I'm not going to say that I was not in love with him; I was. But in looking back at that marriage, I cannot avoid the conclusion that I married him partly because I was so burned out and looked to marriage as a kind of salvation from feeling so bad about myself.
Marriage would be some kind of magical balm that would help heal the wound left when I gave up my daughter. I would have not have to be forlorn and rejected. I could be a Mrs. A Mrs. meant that someone valued me enough to marry me, when I felt inside like scum, like a sorry woman who had given up her baby. Trust me, this was no "adoption plan," no matter how today people try to pretty up the language. At the time, I had no where to turn. Society, as well as the father of our baby, were telling me I had to do this, and I gave up, and gave up my daughter.
The stress factors of that period in my life were compounded by having to quit my job in Rochester, New York, when I was pregnant; after my daughter was born, having to find a new job in a different city. When I did have the job in Albany, I packed my stuff in a U-Haul that I attached to the back of my car and moved by myself to a new but depressing apartment. This is how I "started a new life." An astrologer who did my chart once asked me if 1966 was a bad year in my life, if I had lost anything.
Lost anything? I practically laughed when I reeled off: My baby, my love, my career, my home.
Two years later in 1968 I met my first husband. We were not introduced by anyone; he came up to me on Main Street on Nantucket and asked if I'd like to have cup of coffee. He said he noticed me, and I had walked by twice, and he said to himself, if she walks by a third time, I will talk to her. Perhaps how we met is immaterial, but I am sure that I did not look like a hip, together 25-year-old, even if I had a good haircut and clean clothes. Emotionally I was a wreck, and he saw the hurt pouring out of my eyes.
Would I have married this man, who in some ways was so unsuited to me, had it not been for what happened before? I doubt it. Plus, it was a very different time. In 1968, unless you were in some hippie commune, women married in their twenties. Living together before marriage was rare. Besides the times, your parents, and your church, Vietnam and the draft also encouraged marriage. At the beginning of our involvement in Vietnam, men got deferments if they were in college, then if they were married; then if they had a child. By the time we married, the "marriage" deferment was no longer available. We did not have children--I said I could never have another, and stuck to that. My husband was able to get Conscientious Objector status, which was not an easy feat, and worked two years in a hospital after college. We stayed married for five years.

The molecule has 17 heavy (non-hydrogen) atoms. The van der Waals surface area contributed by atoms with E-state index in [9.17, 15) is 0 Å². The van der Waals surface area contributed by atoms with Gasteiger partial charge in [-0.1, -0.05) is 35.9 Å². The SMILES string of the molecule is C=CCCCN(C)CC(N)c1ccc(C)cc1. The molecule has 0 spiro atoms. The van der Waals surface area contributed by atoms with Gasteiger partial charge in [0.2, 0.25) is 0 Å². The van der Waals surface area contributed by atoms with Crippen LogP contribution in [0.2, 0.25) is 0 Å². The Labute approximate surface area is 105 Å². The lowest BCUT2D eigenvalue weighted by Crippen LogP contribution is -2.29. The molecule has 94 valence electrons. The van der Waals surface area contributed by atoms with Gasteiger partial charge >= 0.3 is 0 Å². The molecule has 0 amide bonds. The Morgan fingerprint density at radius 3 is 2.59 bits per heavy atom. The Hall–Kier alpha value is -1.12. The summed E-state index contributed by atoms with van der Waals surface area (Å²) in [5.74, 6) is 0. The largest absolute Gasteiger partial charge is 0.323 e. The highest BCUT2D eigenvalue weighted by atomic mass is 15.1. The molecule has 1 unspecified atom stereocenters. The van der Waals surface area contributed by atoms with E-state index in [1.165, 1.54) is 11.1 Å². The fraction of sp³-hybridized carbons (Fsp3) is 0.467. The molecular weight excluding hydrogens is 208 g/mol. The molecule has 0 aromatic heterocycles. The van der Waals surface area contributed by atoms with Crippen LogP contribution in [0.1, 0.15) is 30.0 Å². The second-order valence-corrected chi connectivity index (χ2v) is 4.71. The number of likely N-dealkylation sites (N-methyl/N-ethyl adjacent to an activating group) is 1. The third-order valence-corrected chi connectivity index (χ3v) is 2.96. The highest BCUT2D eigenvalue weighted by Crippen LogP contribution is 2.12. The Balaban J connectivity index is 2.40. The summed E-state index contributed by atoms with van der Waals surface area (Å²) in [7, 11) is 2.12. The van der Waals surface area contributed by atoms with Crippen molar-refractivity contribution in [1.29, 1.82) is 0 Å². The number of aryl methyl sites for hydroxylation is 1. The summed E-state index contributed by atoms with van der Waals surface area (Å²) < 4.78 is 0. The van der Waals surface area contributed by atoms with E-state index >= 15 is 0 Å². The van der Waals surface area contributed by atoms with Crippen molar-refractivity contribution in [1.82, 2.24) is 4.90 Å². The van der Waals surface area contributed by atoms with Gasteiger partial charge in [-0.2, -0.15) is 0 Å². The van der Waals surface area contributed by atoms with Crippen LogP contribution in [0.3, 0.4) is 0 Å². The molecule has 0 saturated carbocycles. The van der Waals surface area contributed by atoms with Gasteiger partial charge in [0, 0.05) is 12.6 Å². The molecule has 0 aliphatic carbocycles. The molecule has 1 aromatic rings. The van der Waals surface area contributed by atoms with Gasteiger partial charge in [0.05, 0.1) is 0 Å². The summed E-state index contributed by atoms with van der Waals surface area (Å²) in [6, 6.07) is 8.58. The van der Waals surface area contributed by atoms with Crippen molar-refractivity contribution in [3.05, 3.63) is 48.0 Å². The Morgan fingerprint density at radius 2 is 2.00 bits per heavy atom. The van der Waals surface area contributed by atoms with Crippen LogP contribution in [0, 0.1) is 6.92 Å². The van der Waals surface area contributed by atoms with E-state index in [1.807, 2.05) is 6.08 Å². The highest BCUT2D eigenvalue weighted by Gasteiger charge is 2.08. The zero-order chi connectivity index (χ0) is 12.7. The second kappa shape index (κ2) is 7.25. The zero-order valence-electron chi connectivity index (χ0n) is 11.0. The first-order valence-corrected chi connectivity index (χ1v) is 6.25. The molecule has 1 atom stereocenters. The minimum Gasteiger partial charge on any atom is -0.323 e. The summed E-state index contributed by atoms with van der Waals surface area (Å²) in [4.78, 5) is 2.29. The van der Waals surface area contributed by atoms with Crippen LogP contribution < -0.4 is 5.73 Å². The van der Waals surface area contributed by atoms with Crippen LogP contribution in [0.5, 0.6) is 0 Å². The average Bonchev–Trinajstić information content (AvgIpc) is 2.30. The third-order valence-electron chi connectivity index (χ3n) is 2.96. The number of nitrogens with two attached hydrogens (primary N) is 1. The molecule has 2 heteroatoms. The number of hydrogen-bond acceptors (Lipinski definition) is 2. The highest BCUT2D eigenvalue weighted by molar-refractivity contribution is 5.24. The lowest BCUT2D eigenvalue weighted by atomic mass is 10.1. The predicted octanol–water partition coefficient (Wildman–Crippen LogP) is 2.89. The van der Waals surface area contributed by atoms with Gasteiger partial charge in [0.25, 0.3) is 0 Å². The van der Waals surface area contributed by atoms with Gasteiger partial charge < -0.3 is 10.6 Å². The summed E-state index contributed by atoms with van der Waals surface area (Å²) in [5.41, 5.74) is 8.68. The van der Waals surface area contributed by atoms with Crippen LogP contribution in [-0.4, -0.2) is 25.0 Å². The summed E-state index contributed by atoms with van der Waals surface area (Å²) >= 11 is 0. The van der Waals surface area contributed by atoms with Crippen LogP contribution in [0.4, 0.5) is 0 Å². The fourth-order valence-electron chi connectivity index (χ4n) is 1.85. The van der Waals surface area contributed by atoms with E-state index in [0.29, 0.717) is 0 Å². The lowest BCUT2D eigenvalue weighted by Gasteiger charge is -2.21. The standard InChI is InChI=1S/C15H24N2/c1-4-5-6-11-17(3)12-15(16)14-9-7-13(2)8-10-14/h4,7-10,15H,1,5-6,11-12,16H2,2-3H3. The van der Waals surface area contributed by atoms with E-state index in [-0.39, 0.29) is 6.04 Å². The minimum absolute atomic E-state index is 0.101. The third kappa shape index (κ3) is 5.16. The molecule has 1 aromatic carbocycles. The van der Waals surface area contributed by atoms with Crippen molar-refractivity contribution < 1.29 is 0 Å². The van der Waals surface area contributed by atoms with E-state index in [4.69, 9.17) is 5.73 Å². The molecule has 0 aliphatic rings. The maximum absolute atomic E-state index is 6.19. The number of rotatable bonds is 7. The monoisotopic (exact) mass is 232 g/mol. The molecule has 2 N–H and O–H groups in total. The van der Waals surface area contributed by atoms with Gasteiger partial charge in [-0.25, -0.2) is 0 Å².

I did have a scintilla of doubt that this marriage would last when I said, I do, but I beat back that thought because I needed the marriage to feel whole. The doubts resurfaced on our honeymoon. It was not a terrible marriage, but it was not right for me, for us. We separated without a great deal of commotion or recrimination. Of course marriages break up for a lot of reasons, but I can't have been the only one who rushed into a marriage as a way of coping after giving up a child. So, I wonder, how about the rest of you?--lorraine
Waiting to Forget: A Motherhood Lost and Found
Described in the New York Times Book Review as "uniquely enlightening," Waiting to Forget is a mother's story of coming to terms with the child she gave up for adoption over thirty years ago. In 1965 Margaret Moorman was unmarried, pregnant, and still in high school. Forced by societal pressures to give her baby up, she suffered emotional trauma both before and for years after the birth. At forty, she gave birth to a daughter and found herself terrified by the possibility of losing her younger child, a fear she can now trace back to her uncertain decision to give up her son. --Amazon
The Girls Who Went Away: The Hidden History of Women Who Surrendered Children for Adoption in the Decades Before Roe v. Wade
Fessler is an adoptee who was herself surrendered during those years and recently made contact with her mother. She gives us the voices of more than a hundred women, as well as the spirit of those times, allowing the women to tell their own stories.